The file system is the most prominent aspect of any operating system for most users. This provides users with methods for storage and access to data and programs of the operating system that all computer system users can use.

The file system consists of two distinct parts:

  • A collection of files that store related data.
  • A directory structure that organizes and provides information about all the files in the system.

In this tutorial, you will learn about the different file tributes, concepts of files, and their storage, along with operations on files.

File Attributes

Files are named to make it easy for users to refer to them. A file name is typically a string of characters, such as "filename.cpp", which includes an extension that identifies the file format. Some systems, like Linux, are case-sensitive regarding file names, while others are not.

Once a file is named, it becomes independent of the user, process, or system that created it. For example, one user might create a file called "filename.cpp", while another might edit it using its name. The file's owner could also write it to a CD, send it via email, or copy it across a network, and it would still be known as "filename.cpp" on the destination system.

Fundamental Components of A File

A file's attributes vary from one operating system to another but typically consist of these:

  • Name: Name is the symbolic file name and is the only information kept in human-readable form.
  • Identifier: This unique tag is a number that identifies the file within the file system; it is in the non-human-readable form of the file.
  • Type: This information is needed for systems that support different types of files or their formats.
  • Location: This information is a pointer to a device pointing to the file's location on the device where it is stored.
  • Size: The current file size (which is in bytes, words, etc.), possibly the maximum allowed size, gets included in this attribute.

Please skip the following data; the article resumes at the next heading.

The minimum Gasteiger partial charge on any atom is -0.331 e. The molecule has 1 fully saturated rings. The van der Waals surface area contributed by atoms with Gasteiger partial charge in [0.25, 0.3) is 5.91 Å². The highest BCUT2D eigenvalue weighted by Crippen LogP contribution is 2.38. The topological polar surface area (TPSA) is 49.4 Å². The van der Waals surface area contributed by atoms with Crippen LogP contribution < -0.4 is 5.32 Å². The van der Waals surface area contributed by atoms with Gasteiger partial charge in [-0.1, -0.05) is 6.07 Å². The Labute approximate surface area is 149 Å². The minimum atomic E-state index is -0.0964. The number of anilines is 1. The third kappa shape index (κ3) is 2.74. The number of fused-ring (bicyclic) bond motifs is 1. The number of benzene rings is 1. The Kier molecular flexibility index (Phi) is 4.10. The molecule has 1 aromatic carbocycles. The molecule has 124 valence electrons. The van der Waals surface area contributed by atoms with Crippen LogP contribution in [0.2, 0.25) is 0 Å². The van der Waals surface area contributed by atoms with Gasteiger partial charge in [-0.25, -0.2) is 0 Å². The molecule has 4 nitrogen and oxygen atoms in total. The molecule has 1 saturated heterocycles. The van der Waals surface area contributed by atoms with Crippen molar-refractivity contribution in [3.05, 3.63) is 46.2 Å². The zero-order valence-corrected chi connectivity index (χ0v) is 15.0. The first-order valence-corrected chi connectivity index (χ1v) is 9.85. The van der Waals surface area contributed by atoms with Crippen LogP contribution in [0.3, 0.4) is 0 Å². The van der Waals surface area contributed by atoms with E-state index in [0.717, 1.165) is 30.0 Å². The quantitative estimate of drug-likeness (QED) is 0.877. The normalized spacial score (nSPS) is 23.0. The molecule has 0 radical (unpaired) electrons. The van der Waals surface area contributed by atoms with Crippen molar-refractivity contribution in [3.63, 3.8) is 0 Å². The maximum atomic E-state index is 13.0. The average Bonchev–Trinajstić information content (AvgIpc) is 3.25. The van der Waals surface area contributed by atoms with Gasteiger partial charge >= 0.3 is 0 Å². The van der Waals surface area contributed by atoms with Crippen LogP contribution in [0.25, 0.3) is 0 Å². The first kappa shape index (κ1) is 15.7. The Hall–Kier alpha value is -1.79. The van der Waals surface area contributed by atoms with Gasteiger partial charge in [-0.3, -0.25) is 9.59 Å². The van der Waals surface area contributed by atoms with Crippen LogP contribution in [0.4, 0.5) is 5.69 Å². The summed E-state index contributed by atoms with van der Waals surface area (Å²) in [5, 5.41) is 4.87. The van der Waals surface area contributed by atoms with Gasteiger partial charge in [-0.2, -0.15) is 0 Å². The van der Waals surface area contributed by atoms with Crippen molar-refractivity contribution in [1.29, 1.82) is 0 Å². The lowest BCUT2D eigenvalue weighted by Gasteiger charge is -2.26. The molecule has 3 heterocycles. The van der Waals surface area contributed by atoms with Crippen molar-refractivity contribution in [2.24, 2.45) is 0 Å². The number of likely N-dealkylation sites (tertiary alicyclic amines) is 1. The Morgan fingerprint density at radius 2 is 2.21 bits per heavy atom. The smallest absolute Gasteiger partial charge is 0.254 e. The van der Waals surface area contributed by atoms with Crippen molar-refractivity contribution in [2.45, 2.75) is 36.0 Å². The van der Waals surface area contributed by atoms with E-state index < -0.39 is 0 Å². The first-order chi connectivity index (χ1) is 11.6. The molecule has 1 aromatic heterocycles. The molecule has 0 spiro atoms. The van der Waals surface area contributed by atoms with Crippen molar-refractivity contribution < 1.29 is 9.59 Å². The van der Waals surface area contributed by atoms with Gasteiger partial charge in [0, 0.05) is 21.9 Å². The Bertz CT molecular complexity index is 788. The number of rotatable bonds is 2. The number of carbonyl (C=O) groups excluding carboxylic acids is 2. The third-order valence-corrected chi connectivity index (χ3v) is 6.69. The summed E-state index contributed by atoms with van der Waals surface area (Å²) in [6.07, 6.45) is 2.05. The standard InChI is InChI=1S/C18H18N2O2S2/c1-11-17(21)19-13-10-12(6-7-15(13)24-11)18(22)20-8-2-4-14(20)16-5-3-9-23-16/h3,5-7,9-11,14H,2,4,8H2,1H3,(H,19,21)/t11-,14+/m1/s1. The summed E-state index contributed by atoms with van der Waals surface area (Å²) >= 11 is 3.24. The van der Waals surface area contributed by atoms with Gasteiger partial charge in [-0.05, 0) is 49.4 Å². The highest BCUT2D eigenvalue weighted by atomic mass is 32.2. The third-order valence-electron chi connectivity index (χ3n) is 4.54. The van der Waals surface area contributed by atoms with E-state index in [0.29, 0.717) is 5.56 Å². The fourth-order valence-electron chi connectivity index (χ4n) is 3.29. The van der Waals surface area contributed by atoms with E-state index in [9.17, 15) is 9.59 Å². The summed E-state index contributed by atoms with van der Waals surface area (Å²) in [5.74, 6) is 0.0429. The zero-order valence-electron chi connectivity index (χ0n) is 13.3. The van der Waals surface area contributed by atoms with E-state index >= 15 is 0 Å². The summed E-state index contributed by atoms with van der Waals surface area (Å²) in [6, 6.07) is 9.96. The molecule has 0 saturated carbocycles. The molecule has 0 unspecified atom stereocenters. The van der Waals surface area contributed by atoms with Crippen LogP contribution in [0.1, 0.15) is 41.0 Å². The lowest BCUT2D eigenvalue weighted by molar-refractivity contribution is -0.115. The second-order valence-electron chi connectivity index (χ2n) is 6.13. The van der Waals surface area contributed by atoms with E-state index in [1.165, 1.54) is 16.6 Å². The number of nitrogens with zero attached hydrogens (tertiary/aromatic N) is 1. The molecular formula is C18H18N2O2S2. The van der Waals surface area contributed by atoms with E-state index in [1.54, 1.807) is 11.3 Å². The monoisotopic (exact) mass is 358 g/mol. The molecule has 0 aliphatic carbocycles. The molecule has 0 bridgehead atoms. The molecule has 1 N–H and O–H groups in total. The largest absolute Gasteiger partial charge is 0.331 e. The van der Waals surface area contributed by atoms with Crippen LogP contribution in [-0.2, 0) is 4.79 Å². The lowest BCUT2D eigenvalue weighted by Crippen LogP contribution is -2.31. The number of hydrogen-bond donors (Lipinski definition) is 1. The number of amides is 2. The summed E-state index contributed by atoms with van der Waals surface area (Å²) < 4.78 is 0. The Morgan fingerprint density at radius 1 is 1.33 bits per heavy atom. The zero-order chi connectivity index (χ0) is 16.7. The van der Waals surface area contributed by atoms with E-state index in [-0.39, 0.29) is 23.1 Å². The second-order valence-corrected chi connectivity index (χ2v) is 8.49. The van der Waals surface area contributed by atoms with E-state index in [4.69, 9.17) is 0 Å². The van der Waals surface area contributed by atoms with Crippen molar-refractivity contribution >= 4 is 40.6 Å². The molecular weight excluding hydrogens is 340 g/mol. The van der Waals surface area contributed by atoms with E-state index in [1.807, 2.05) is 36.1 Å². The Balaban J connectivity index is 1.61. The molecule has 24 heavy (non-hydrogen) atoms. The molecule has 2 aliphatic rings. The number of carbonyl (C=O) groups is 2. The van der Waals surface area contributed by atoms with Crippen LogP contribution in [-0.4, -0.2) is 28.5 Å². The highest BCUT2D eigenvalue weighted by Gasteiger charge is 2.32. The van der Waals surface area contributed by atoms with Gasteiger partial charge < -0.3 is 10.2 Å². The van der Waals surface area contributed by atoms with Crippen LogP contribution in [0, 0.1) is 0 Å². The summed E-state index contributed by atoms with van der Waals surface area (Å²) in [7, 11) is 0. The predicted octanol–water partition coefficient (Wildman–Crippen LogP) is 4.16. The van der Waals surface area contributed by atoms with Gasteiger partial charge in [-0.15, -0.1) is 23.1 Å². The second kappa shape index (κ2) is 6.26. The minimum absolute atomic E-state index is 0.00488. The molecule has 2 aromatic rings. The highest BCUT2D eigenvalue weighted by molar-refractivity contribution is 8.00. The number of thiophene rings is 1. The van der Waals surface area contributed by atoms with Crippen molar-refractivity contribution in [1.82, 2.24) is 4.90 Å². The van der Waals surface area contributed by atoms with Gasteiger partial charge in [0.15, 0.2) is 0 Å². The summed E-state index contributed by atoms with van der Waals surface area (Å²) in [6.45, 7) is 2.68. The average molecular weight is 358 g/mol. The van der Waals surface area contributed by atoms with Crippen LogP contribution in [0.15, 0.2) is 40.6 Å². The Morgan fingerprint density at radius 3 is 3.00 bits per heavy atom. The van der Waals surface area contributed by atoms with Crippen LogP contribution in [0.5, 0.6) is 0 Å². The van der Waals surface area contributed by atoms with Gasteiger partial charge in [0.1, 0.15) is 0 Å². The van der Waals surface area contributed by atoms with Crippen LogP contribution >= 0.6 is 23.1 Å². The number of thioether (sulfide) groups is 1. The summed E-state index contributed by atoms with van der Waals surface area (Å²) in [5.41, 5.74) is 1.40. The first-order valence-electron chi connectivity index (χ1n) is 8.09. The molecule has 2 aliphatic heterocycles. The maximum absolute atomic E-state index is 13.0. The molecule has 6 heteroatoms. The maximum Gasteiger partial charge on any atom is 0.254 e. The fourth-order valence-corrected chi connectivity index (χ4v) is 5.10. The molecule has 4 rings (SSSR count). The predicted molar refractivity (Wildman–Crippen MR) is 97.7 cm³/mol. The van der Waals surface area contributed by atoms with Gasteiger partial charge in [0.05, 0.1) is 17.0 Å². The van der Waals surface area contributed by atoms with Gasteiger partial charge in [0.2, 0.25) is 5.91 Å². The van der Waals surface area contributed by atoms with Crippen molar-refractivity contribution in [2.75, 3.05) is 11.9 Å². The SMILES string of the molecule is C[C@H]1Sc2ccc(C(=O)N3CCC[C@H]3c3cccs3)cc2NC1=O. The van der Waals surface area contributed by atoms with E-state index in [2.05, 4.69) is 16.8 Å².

• Protection: Access-control information establishes who can do the reading, writing, executing, etc.
  • Date, Time, and user identification: This information might be kept for creating the file, its last modification, and its previous use. These data might be helpful in the field of protection, security, and monitoring its usage.

File Operations

A file is a type of data that is abstract. To define a file properly, we need to consider the various operations that can be performed on it. The operating system provides system calls to create, write, read, reposition, delete, and truncate files. An operating system has six basic file operations: creating, writing, reading, repositioning, deleting, and truncating files.

  • Creating a file: There are two steps necessary for creating a file. First, space in the file system must be found for the file. We discuss how to allocate space for the file. Second, an entry for the new file must be made in the directory.
  • Writing a file: To write a file, you make a system call to specify the file's name and the information to be written to the file.
  • Reading a file: To read from a file, you use a system call that specifies the file's name and where the next file block should be placed within memory.
  • Repositioning inside a file: The directory is then searched for a suitable entry, and the 'current-file-position' pointer is relocated to a given value. Relocating within a file need not require any actual I/O. This file operation is also termed as 'file seek.'
  • Deleting a file: To delete a file, you have to search the directory for the specific file. Deleting that file or directory releases all file space so other files can reuse that space.
  • Truncating a file: The user may wish to erase the contents of a file but keep the attributes same. Rather than deleting the file and then recreating it, this utility allows all attributes to remain unchanged — except the file length — and lets the user add or edit the file content.

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